The motor is connected to a first driven shaft and so the first driven shaft is in fact a power input for the differential gear. The differential drive shaft is connected to a crank arrangement, which in turn, synchronously drives the rocker arm. The rocker arm is thereby connected to the drive shaft of the differential gear through the synchronous crank arrangement, causing the rocker arm and crank arrangement to move synchronously. The power output is the second differential driven shaft. This would avoid the requirement that one-way clutches engage repeatedly at an operating speed of oscillation of the rocker arm. The use of cranks to transmit force from a reciprocating input to a unidirectional output requires only that a start-up motion occur.
Functionally, the invention provides a continuously variable power transmission which first converts input power at input drive shaft 13, drive shaft 95 or input shaft gear 215, to kinetic energy at the kinetic elements 15-16, 71-74, 111-112, 151-154 or 211-212. The transmission then converts the reaction force to a unidirectional output at an output 35, or the output of pump 169 or output mechanism 239. An input drive mechanism such as chain drive 19 receives the input power and reciprocally drives the kinetic elements 15-16, 71-74, 111-112, 151-154 or 211-212, which are rotating masses. The reciprocation of the kinetic elements is then transferred to a reciprocating output drive, such as one-way clutches 31, 32 or fluid check valves 171-174. A force translation mechanism, such as the clutches 31, 32 is connected to a reciprocating output drive, such as rocker arm 21, rocker plate 97, double acting hydraulic pump unit 179, or coaxial intermediate shafts 235, 236. The reaction force is then converted to a unidirectional force output. Thus, a reciprocal drive mechanism is driven by an input power drive mechanism and reaction force is rectified to provide a unidirectional force output by a force rectification mechanism.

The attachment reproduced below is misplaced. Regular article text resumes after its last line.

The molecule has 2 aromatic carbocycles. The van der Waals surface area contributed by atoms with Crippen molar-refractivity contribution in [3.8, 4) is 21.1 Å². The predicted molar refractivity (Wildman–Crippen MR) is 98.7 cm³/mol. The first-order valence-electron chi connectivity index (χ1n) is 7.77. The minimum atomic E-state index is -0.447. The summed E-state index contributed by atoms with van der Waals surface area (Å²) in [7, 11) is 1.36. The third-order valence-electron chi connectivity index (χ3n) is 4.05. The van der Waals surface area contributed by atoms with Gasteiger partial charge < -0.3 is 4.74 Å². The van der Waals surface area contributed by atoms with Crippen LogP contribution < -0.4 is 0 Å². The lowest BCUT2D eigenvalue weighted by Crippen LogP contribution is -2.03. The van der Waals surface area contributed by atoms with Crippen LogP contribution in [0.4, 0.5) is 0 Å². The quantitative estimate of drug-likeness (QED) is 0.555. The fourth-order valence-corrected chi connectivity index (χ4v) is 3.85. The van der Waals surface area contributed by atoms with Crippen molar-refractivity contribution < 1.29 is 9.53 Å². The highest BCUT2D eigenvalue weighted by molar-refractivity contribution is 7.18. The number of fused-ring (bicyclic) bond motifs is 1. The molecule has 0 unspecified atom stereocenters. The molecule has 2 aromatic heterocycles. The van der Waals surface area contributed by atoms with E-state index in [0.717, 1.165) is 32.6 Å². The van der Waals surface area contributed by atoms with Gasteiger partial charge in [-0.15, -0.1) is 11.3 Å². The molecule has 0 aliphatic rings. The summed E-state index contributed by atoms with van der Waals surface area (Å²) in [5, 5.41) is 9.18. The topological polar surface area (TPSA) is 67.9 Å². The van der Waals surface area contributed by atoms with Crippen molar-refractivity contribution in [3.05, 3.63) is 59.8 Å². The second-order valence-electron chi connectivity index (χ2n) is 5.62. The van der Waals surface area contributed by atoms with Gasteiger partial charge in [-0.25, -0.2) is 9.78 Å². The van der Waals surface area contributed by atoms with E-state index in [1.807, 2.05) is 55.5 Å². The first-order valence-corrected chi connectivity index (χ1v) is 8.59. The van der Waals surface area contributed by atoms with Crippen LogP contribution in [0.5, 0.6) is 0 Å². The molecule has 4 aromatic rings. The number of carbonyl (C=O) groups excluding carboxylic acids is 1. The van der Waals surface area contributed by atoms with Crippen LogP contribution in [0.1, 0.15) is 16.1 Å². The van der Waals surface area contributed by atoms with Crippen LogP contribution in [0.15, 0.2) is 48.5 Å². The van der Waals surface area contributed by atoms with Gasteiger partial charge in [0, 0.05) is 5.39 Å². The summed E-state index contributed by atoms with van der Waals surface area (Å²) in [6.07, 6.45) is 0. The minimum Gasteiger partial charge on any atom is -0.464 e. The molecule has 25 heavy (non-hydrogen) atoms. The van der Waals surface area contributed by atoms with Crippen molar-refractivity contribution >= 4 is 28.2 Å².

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|WO2001018427A1 *||Sep 29, 1999||Mar 15, 2001||William T Lester||Continuously variable transmission utilizing oscillating torque and one way drives|
|WO2006045224A1 *||Oct 29, 2004||May 4, 2006||Beijing Wujitong Automotive Sy||Continuously variable automatic transmission|
|WO2006045241A1 *||Oct 20, 2005||May 4, 2006||Han Wenming||Mechanical continuously variable transmission|
|U.S. Classification||74/143, 74/61|
|Cooperative Classification||Y10T74/18344, F16H33/08, Y10T74/1556|
|Aug 6, 2002||REMI||Maintenance fee reminder mailed|
|Jan 6, 2003||FPAY||Fee payment|
Year of fee payment: 4
|Jan 6, 2003||SULP||Surcharge for late payment|
|Aug 9, 2006||REMI||Maintenance fee reminder mailed|
|Jan 19, 2007||LAPS||Lapse for failure to pay maintenance fees|
|Mar 20, 2007||FP||Expired due to failure to pay maintenance fee|
Effective date: 20070119